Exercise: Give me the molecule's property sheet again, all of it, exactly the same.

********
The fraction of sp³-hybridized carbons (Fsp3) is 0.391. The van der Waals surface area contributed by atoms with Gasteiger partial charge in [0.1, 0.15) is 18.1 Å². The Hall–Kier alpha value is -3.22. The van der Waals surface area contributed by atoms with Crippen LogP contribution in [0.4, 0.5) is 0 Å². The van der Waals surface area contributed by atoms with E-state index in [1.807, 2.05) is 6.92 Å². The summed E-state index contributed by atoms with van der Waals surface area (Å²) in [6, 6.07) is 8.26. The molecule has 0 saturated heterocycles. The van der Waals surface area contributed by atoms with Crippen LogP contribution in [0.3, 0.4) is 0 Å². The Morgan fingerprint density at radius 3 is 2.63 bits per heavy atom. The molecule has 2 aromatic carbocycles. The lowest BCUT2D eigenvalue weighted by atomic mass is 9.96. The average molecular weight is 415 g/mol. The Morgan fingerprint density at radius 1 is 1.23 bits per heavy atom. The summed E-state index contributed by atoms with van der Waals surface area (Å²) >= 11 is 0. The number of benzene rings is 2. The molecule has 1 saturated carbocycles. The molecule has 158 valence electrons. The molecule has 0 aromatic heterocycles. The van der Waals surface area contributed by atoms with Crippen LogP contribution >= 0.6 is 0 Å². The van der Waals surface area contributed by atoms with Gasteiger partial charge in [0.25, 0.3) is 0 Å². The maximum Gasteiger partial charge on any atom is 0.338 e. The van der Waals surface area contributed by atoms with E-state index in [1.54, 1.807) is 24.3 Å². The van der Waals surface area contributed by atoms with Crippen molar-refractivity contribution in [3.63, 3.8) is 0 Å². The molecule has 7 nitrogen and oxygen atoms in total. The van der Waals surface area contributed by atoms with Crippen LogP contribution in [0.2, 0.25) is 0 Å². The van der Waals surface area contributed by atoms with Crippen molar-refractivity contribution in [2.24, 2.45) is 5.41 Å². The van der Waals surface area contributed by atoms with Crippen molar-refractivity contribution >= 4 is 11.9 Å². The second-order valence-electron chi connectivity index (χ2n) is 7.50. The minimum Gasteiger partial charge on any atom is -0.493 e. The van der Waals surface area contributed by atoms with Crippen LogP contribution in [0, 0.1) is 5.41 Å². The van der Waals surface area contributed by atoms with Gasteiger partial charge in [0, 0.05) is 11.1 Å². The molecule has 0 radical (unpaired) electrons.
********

The fraction of sp³-hybridized carbons (Fsp3) is 0.391. The van der Waals surface area contributed by atoms with Gasteiger partial charge in [0.1, 0.15) is 18.1 Å². The Hall–Kier alpha value is -3.22. The van der Waals surface area contributed by atoms with Crippen LogP contribution in [0.4, 0.5) is 0 Å². The van der Waals surface area contributed by atoms with E-state index in [1.807, 2.05) is 6.92 Å². The summed E-state index contributed by atoms with van der Waals surface area (Å²) in [6, 6.07) is 8.26. The molecule has 0 saturated heterocycles. The van der Waals surface area contributed by atoms with Crippen LogP contribution in [0.3, 0.4) is 0 Å². The Morgan fingerprint density at radius 3 is 2.63 bits per heavy atom. The molecule has 2 aromatic carbocycles. The lowest BCUT2D eigenvalue weighted by atomic mass is 9.96. The average molecular weight is 415 g/mol. The Morgan fingerprint density at radius 1 is 1.23 bits per heavy atom. The summed E-state index contributed by atoms with van der Waals surface area (Å²) >= 11 is 0. The number of benzene rings is 2. The molecule has 1 saturated carbocycles. The molecule has 158 valence electrons. The molecule has 0 aromatic heterocycles. The van der Waals surface area contributed by atoms with Crippen LogP contribution >= 0.6 is 0 Å². The van der Waals surface area contributed by atoms with Gasteiger partial charge in [0.25, 0.3) is 0 Å². The maximum Gasteiger partial charge on any atom is 0.338 e. The van der Waals surface area contributed by atoms with E-state index in [1.54, 1.807) is 24.3 Å². The van der Waals surface area contributed by atoms with Crippen molar-refractivity contribution in [3.63, 3.8) is 0 Å². The molecule has 7 nitrogen and oxygen atoms in total. The van der Waals surface area contributed by atoms with Crippen LogP contribution in [0.2, 0.25) is 0 Å². The van der Waals surface area contributed by atoms with Crippen molar-refractivity contribution in [2.24, 2.45) is 5.41 Å². The van der Waals surface area contributed by atoms with Crippen molar-refractivity contribution >= 4 is 11.9 Å². The second-order valence-electron chi connectivity index (χ2n) is 7.50. The minimum Gasteiger partial charge on any atom is -0.493 e. The van der Waals surface area contributed by atoms with Crippen LogP contribution in [0, 0.1) is 5.41 Å². The van der Waals surface area contributed by atoms with Gasteiger partial charge in [0, 0.05) is 11.1 Å². The molecule has 0 radical (unpaired) electrons.